A documentary that declares the gas industry's portrayal of natural gas as a clean and safe alternative to oil is a myth, and that fracked wells inevitably leak over time, contaminating ... See full summary »
Documentarian Josh Fox ("Gasland") travels the globe to meet with global climate change "warriors" who are committed to reversing the tide of global warming. Funny and tragic, inspiring and... See full summary »
Position among the Stars, the final part of a trilogy, follows the award- winning documentaries Eye of the Day and Shape of the Moon (Joris Ivens Award IDFA 2004 - World Cinema Documentary ... See full summary »
On the outskirts of Rio de Janeiro is Jardim Gramacho, the world's largest landfill, where men and women sift through garbage for a living. Artist Vik Muniz produces portraits of the workers and learns about their lives.
Wars of the future will be fought over water as they are over oil today, as the source of human survival enters the global marketplace and political arena. Corporate giants, private ... See full summary »
It is happening all across America-rural landowners wake up one day to find a lucrative offer from an energy company wanting to lease their property. Reason? The company hopes to tap into a reservoir dubbed the "Saudi Arabia of natural gas." Halliburton developed a way to get the gas out of the ground-a hydraulic drilling process called "fracking"-and suddenly America finds itself on the precipice of becoming an energy superpower. Written by
Sundance Film Festival
Well, I finally got around to watching the film, though it hadn't been one of those films that had really been on my radar all that much, at least until I read about it in Naomi' Klien's book 'This Changes Everything'. I guess the main reason that spurred me on to watching this film was when Klein talks about the scene where people set their faucets on fire and I have to admit that was something that I really wanted to see (and it's pretty disturbing when you actually see them do this).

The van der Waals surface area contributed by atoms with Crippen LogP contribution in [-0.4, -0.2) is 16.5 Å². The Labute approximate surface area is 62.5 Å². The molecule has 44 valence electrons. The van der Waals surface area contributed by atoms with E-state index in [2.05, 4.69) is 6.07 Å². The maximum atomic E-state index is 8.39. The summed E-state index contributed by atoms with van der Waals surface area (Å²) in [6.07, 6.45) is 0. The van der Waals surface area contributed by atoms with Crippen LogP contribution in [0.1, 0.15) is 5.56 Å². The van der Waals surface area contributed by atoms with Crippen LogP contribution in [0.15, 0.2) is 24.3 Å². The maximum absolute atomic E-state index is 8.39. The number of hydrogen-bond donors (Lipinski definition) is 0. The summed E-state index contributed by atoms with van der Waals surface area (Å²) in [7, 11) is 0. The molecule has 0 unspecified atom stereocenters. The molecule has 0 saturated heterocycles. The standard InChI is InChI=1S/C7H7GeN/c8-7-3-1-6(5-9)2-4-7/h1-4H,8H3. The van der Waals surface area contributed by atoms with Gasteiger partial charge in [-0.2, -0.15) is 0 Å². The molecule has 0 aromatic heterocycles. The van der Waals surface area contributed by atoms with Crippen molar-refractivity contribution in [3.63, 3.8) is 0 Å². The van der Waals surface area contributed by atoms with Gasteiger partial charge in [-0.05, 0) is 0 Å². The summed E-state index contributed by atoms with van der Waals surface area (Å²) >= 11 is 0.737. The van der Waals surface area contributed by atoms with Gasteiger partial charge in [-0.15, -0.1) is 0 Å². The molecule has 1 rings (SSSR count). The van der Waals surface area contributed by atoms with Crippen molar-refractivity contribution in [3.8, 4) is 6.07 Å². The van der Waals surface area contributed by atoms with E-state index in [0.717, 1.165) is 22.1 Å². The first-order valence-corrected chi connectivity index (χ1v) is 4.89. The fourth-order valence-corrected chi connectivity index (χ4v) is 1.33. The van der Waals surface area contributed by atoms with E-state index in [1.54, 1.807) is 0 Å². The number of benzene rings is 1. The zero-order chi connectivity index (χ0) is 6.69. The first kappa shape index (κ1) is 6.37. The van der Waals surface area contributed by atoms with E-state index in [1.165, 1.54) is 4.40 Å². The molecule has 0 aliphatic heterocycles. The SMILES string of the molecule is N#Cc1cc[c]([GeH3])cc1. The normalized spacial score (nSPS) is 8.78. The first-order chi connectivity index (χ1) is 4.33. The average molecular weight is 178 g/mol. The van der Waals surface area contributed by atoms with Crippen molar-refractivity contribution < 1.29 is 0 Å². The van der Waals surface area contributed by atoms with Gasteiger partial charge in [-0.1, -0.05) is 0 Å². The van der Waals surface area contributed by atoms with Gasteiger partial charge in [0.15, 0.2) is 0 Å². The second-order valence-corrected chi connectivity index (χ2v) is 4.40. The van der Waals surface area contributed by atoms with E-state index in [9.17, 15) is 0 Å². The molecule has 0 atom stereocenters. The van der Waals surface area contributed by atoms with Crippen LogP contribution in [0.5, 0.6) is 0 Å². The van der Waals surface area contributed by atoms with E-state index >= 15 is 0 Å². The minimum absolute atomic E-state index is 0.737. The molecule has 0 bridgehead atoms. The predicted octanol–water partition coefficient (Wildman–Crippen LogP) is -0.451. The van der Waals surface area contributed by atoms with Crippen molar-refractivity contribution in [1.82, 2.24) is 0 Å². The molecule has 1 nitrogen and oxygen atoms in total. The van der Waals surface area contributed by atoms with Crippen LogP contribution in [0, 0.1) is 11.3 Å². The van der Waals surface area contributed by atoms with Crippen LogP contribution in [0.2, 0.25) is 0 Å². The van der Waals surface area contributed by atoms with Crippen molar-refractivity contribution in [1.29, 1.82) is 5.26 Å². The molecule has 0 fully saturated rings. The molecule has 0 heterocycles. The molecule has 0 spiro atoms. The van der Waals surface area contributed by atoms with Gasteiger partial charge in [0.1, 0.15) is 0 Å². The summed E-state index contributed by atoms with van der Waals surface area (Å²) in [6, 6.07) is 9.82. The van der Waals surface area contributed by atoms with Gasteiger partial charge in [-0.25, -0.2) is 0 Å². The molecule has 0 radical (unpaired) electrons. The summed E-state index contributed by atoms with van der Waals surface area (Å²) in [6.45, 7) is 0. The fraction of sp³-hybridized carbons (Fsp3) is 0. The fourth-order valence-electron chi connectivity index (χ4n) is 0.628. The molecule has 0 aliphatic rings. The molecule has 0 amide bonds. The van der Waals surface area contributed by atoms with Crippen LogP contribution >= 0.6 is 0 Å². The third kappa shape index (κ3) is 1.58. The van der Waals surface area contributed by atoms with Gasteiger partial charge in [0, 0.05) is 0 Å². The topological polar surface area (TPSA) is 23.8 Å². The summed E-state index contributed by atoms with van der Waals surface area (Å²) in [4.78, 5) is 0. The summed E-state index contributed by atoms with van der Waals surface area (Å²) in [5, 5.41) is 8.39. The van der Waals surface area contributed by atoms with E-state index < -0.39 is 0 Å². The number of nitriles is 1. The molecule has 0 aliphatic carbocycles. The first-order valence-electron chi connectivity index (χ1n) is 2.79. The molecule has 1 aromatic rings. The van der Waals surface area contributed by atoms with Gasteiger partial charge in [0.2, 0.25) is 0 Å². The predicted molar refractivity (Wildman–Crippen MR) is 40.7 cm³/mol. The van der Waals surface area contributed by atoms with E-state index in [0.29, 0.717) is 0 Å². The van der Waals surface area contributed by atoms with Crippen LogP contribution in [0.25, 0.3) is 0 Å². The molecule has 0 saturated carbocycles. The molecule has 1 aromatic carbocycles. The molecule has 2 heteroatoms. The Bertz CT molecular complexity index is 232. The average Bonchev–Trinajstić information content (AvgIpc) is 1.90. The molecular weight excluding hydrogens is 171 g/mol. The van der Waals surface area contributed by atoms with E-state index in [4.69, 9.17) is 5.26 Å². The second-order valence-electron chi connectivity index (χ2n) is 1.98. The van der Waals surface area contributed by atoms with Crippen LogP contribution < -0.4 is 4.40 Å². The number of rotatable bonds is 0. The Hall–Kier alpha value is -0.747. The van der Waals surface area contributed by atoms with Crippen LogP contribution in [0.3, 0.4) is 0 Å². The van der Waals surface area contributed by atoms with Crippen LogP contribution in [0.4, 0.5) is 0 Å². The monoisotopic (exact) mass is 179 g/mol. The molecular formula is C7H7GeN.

I remember when fracking became all the rage back in the lead up to the Global Financial Crisis. Basically the price of oil had gone through the roof and all of a suddenly there was this rush to look for alternate means of generating energy. While renewables were on the cards, when the extractive industry developed a new way of getting gas out of the ground, all of the sudden the idea of using the sun and the wind to generate our energy literally went out the window. Obviously this has now had an opposite effect resulting in the price of crude going through the floor since the world is now awash in natural gas.
Industry promotes gas as a new, cleaner fuel that doesn't produce the carbon that petroleum does, however what Fox sets out to do in this film is to demonstrate that while the use of gas may be a lot cleaner than petroleum, the means of getting it out of the ground, and to process it, isn't. In fact what he pushes throughout the film is how one of the nasty byproducts of this process is that the water supplies are poisoned, and people who live near fracking wells are no longer able to drink the ground water.
The thing with shale gas is that there are huge reservoirs located under the United States, which means that by extracting this energy source means that they no longer have to rely upon foreign sources of oil, much of which is located in some of the most unstable regions in the world. However Fox argues that the catch is that the process to extract the gas is far from being clean, and much of the byproduct is not only kept hidden from the world, but there is little to no regulation forcing the companies to dispose of the waste in a clean manner. In fact the residents who do complain about the toxic waste are either thrown up against an army of lawyers, or are paid to remain silent about the whole process.
Certainly a confronting movie, though I probably should get around to watching Fracknation just to see what the opposing view is.
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